Investigational Microbiome Therapeutic SER-109 Reduces C Difficile Recurrence

SER-109, the investigational oral microbiome therapeutic from Seres, reduced C diff recurrence by 91.3% in at-risk populations.

Today, Seres Therapeutics announced confirmatory results from ECOSPOR IV, the open-label clinical study of their treatment for recurrent Clostridioides difficile (C diff) infection.

The investigational oral microbiome therapeutic, SER-109, was well-tolerated and had a sustained clinical response rate of 91.3% after 8 weeks in a trial population with a history of recurrent C diff infection (rCDI).

“The 91.3% sustained clinical response rate observed at 8 weeks in the overall study population with recurrent CDI, including those with first recurrence, reaffirms the superior efficacy and favorable safety profile previously observed in the pivotal placebo-controlled ECOSPOR III trial,” said Paul Feuerstadt, MD, FACG, AGAF, the lead author of the New England Journal of Medicine-published study. “As a treating physician, I look forward to the potential approval of this meaningful therapeutic option for patients living with this challenging and debilitating disease.”

The US Food and Drug Administration (FDA) previously designated SER-109 as a Breakthrough Therapy and Orphan Drug for the prevention of rCDI. With positive data from the ECOSPOR IV and prior ECOSPOR III trials, Seres has begun a rolling submission of a Biologics License Application (BLA) to the FDA for SER-109.

The FDA requested safety data from at least 300 subjects treated with a commercial dose of SER-109 to confirm its safety. Seres expects the BLA submission to be completed by mid-2022, and if granted priority review of the application, anticipated launching SER-109 in the first half of 2023.

CDI commonly occurs when antibiotics wipe out the healthy bacteria in the gut, allowing the harmful C diff bacteria to flourish. SER-109 contains a consortium of highly purified Firmicutes spores, which normally live in a healthy gut microbiome. The investigational therapeutic is designed to prevent further CDI recurrence by removing unwanted microbes and restoring the disrupted microbiome to a state that resists C diff colonization and growth.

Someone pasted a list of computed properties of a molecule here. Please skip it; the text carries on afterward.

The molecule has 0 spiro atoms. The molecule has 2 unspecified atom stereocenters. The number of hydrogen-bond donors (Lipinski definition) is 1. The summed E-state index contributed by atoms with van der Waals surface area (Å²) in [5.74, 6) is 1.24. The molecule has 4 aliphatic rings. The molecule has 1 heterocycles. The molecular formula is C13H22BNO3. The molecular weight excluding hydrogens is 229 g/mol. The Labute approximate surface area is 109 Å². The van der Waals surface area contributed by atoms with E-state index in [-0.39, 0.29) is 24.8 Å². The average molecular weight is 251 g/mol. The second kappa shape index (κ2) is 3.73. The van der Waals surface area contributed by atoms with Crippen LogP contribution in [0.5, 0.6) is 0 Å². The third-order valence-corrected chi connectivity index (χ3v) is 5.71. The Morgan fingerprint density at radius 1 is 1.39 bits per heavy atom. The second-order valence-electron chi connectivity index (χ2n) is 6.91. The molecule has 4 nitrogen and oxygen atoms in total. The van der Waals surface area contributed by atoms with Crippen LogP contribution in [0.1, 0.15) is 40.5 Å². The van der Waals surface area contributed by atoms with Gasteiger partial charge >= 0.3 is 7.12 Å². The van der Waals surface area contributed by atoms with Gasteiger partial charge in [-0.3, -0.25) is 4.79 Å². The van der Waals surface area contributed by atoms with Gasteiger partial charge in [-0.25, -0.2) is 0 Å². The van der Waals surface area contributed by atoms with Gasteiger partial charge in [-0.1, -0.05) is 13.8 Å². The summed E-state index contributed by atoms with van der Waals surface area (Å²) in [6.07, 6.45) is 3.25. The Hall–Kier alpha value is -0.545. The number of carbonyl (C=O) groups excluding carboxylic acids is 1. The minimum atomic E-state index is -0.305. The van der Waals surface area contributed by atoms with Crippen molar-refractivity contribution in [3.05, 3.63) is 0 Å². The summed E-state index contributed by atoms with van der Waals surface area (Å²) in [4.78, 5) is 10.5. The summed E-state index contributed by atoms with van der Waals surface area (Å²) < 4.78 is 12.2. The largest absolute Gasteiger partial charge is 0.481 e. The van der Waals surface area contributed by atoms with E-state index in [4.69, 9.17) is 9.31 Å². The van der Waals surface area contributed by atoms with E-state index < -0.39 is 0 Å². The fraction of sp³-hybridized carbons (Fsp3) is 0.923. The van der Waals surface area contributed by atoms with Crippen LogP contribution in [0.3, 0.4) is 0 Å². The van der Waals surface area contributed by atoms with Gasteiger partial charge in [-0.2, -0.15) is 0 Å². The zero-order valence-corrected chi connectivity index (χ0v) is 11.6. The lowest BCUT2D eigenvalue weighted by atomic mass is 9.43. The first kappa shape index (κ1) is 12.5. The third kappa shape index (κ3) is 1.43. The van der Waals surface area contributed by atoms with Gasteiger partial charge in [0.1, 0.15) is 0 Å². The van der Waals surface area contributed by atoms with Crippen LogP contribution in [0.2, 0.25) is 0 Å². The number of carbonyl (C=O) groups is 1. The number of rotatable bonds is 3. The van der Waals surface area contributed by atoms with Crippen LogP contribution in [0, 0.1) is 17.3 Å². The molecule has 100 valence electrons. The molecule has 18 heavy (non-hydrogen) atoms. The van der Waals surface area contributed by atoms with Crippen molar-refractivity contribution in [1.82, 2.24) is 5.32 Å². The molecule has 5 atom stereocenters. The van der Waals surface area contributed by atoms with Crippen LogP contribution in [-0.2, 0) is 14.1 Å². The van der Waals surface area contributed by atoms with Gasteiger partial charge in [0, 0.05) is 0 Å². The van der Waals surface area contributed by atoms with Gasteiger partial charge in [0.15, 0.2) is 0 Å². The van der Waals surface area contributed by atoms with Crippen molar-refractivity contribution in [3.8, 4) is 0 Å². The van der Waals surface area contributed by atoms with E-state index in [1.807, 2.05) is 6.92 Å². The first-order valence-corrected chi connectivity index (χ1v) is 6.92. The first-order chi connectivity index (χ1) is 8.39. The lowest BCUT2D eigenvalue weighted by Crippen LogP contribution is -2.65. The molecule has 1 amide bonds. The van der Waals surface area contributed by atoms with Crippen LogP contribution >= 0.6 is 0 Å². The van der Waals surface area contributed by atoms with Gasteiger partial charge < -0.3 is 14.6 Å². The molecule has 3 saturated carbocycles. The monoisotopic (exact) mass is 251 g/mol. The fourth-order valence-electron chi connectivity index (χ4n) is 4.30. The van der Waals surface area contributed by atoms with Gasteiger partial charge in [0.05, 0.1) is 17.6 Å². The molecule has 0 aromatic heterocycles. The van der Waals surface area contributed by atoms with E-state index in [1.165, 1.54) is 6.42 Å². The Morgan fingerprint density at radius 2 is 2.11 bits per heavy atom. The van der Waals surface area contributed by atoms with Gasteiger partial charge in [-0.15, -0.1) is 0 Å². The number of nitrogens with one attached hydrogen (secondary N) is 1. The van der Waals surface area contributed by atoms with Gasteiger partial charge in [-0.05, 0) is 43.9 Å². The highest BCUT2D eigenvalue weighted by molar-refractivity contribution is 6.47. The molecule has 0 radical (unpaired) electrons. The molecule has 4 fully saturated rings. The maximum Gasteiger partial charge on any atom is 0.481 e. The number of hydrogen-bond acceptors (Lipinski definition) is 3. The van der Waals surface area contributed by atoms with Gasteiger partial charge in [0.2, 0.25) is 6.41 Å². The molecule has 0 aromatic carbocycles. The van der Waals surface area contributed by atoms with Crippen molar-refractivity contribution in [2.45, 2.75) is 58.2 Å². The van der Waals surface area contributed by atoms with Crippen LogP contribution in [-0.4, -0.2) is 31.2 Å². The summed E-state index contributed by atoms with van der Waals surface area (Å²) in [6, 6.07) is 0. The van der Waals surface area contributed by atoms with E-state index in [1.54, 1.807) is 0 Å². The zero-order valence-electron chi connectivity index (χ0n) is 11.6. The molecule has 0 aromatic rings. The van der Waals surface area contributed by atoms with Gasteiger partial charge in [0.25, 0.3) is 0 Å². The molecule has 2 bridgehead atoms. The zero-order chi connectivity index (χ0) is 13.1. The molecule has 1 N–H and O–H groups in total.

The ECOSPOR IV (NCT03183141) multicenter, randomized, placebo-controlled, open-label study included 2 cohorts of adults with rCDI. Enrolled patients had a clinical profile consistent with those frequently evaluated and treated in clinical practice.

The participants treated with SER-109 had a recurrence rate of 8.7% at 8 weeks, indicating a 91.3% sustained clinical response. At 24 weeks, 13.7% of all subjects treated with SER-109 had a CDI recurrence.

SER-109 was well-tolerated through 24 weeks. The safety profile observed in ECOSPOR IV was consistent with that of its preceding placebo-controlled study, ECOSPOR III. Together, these 2 trials complete the SER-109 phase 3 development program.

“The ECOSPOR IV data confirm the well-tolerated safety profile and clinical benefit observed in the prior ECOSPOR III study,” said Eric Shaff, president and CEO of Seres. “We believe that SER-109 has the potential to fundamentally transform the management of rCDI across all 170000 annual cases in the US and are working closely with Aimmune Therapeutics, a Nestlé Health Science Company, to bring this therapeutic candidate to patients as quickly as possible.”

Seres hopes SER-109 will become a first-in-class, FDA-approved microbiome therapeutic. SER-109 previously achieved the first-ever positive pivotal clinical trial results for a targeted microbiome drug candidate. Seres is also currently developing microbiome therapeutics for ulcerative colitis.